What can I do with a certificate in digital curation?
May 17, 2020 6:18 AM   Subscribe

I am a mid-career public librarian, and I am thinking of positioning myself for a career change within the profession. I've been looking at certificate programs in digital curation, but I can't get a sense of the job market, and whether such a program will pay for itself. I know there are a fair number of librarians here, so I'm hoping someone can shed some light.

I've been a public librarian for seventeen years, starting in youth services, taking a long detour to electronic resources, and ending up in administration. I've realized that what I really enjoy is managing digital projects for the library. I also like working remotely, which I have discovered over the past two months! And I hate managing. I am looking for a career shift which will allow me to a. mostly do digital things and b. not manage people.

I'm looking at programs like The Maryland iSchool digital curation certificate or this similar program in NC. Does anyone have any experience with the utility of such programs and the career outlook in that field?
posted by missrachael to Work & Money (4 answers total) 1 user marked this as a favorite
 
I went this route, earning a post-master's certificate in digital archives and records management after 18 years as a librarian (13 years as a librarian consultant at a book vendor, 5 as a public librarian). I now work as a processing archivist in my state's library. The catch: my state is only just now taking in digital materials, so my exposure to what I was trained to do is limited, and I'm really more of a regular archivist handling paper records, with some digitization worked in.

I would absolutely say that the program I went through (San Jose State University, 100% online) was a good experience in that it allowed me to shift gears from one branch of information science to another - I needed to reset after being stuck in a corporate role, and I genuinely like taking classes - but I have found the career tracking somewhat wanting. SJSU does offer pretty robust job listings to grads but these tend to be located in the West and I was not up for relocation. I am not unhappy by any means with where I wound up - but it was networking with professionals in the field that landed me my job.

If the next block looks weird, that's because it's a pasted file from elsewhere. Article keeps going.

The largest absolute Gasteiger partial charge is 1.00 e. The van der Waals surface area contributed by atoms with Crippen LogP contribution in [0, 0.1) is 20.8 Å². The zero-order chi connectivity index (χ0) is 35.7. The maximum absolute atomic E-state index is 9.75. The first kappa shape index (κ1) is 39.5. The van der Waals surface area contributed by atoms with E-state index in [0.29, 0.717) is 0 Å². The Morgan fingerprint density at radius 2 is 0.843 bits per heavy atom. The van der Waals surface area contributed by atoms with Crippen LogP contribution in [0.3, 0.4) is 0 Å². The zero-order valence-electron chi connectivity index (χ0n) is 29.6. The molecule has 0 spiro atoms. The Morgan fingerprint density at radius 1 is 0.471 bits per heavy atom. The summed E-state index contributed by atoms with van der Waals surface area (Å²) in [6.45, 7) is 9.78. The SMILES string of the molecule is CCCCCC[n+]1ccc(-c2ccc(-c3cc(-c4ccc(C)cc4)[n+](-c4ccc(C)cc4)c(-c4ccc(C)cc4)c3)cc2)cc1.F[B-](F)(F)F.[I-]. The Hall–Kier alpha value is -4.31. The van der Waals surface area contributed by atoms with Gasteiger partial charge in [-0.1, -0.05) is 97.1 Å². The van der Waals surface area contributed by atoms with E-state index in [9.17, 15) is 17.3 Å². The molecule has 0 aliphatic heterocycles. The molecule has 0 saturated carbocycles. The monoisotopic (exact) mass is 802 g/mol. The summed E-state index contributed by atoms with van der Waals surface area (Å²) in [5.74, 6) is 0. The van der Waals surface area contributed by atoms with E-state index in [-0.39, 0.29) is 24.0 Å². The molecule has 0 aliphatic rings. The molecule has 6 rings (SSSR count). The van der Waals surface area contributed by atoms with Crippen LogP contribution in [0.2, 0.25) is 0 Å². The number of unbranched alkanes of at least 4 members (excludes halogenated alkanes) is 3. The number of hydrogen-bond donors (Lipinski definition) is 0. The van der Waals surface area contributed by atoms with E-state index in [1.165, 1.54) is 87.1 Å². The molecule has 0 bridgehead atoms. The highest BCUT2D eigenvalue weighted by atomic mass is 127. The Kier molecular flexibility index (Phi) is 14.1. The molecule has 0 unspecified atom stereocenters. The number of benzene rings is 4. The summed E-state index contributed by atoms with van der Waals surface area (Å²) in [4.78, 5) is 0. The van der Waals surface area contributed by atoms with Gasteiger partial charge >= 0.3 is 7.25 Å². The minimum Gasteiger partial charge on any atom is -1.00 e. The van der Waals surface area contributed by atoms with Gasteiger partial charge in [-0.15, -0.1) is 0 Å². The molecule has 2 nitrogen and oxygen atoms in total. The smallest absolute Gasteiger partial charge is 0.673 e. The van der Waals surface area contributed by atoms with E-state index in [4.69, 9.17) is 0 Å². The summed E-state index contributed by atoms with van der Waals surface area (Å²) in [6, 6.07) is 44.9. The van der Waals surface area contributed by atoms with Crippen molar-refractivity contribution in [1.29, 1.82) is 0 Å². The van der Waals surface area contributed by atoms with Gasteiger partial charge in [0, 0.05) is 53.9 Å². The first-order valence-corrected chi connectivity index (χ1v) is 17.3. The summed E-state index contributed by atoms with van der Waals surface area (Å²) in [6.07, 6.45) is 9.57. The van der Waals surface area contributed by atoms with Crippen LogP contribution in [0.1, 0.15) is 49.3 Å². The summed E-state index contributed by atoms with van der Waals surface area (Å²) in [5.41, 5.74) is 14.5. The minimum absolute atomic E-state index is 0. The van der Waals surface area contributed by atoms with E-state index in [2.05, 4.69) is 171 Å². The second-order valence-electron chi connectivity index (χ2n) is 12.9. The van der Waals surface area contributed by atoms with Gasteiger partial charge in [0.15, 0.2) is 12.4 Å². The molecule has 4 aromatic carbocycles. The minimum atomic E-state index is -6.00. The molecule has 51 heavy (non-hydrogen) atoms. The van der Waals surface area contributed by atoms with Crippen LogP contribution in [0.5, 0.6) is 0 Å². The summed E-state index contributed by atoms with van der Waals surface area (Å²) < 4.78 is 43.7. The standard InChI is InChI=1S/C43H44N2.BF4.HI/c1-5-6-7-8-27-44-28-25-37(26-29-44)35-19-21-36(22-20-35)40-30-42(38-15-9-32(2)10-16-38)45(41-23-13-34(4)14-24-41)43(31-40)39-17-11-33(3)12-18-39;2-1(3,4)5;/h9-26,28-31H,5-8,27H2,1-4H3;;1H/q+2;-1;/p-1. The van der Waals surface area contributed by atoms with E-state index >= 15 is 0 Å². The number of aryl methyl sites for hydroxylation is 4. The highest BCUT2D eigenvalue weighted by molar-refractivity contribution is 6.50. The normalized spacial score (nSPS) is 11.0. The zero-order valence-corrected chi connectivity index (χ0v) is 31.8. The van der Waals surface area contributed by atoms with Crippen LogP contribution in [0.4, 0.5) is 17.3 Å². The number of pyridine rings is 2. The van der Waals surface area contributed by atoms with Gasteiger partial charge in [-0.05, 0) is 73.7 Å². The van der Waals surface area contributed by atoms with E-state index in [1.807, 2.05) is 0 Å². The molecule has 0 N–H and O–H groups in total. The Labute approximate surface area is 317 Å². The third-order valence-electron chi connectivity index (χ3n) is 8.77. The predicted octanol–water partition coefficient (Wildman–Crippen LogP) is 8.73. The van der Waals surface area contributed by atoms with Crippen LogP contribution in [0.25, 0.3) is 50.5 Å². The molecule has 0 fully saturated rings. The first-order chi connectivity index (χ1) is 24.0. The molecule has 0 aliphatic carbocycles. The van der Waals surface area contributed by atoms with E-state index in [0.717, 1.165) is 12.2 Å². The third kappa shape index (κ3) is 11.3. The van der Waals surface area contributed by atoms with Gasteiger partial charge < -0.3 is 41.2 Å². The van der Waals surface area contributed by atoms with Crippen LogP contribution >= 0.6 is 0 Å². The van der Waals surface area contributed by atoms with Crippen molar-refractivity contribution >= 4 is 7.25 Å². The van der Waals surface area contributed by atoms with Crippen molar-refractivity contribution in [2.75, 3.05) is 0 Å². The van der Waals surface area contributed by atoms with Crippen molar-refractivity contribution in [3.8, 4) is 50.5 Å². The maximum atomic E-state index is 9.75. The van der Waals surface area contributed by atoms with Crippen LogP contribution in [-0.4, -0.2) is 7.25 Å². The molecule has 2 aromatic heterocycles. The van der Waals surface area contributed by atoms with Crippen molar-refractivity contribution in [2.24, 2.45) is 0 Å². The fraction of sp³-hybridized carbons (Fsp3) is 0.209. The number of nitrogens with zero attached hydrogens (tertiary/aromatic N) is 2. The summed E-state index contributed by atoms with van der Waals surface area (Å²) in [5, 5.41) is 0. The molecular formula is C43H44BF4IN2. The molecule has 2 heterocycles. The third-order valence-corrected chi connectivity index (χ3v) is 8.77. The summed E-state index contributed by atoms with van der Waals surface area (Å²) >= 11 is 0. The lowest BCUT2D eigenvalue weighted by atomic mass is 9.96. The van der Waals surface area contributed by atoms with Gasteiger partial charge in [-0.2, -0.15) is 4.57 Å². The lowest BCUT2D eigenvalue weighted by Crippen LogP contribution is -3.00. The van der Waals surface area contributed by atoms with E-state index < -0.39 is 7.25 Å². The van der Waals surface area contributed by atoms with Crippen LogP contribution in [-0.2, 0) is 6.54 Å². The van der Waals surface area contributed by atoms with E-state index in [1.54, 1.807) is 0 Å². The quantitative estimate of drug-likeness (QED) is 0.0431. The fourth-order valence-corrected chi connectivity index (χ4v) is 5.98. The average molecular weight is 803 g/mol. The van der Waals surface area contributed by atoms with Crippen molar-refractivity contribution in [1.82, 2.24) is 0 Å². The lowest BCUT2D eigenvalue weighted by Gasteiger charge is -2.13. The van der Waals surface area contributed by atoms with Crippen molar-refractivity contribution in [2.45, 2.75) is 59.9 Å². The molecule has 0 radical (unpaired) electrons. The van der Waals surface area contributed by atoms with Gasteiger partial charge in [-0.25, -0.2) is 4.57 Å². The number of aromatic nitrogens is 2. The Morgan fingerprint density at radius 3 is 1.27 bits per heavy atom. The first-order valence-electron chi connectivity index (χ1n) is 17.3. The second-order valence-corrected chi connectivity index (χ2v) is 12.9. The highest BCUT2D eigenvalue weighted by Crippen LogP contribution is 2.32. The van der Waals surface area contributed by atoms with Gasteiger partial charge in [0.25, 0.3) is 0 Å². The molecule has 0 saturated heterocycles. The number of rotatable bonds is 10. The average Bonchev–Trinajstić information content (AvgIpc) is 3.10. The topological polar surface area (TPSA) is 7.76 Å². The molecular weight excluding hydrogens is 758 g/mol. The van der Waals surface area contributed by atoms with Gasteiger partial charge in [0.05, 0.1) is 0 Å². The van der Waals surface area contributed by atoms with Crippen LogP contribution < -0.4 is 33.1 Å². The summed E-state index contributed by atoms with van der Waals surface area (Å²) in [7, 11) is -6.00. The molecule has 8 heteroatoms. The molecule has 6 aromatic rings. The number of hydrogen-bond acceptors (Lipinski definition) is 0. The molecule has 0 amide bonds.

My sense is that the digital field has a lot to offer someone with prior experience. Many of my classmates were already working in the field and obtaining certificates to get promoted. Your electronic resources experience should make you a prime crossover candidate for such a program. If you are a joiner and like conferences, so much the better - in the Northeast, a membership in MARAC will serve you well, plus an SAA membership if you are specifically interested in institutions/academics.

The program was a relatively low-commitment, medium-cost investment for me. I can't claim that I recouped the financial investment yet - I work part-time - but for me, it was an ideal way to realign my pre-existing professional training to something else I could do with an MLS. There *are* jobs in the field - I recommend taking a look at ArchivesGig to get a sense of what's out there. If you can swing the tuition, I say go for it - the freedom from librarian burnout is worth it.
posted by Otter_Handler at 7:20 AM on May 17


It sounds like you already have an MLIS? You will want to look at this program at UNC instead: Post-masters Certificate in Data Curation.
posted by k8lin at 9:50 AM on May 17


I got an MLS from the UMD iSchool in 2015, and took several classes from the certificate. They were good classes. However, my career has been more-or-less stagnant, despite having several digital curation projects under my belt.

You already have an advanced degree. Some hiring managers may come in with more info, but I would expect people who are just looking for recent credentials will be mostly hiring younger people with different expectations, and anyone who genuinely wants to hire people with experience will look at their . . . experience. Basically if the only cost to you is time, there's no time like the present. But if it would require you to take out loans, or pay out of pocket? In general I wouldn't think this is a great time to switch careers, and frankly I wouldn't do this unless you can get someone else to pay for it.
posted by aspersioncast at 4:02 PM on May 17


My experience on search committees within academic librarianship is that education can help you meet basic minimum requirements (i.e. making it through the automated first cut before a search committee begins reviewing applications), but experience is what you helps you get into the narrowed down and eventual final pool of candidates.

So if you do go for this, you'll need to show how you've applied your skills, ideally in circumstances beyond just a student project. If you get the certificate, could you use it to develop something like a Personal Digital Archiving workshop (just an example off the top of my head) in your current job? That will help you get a lot further in future job searches than only having a student work project to point to.
posted by mostly vowels at 5:20 PM on May 21


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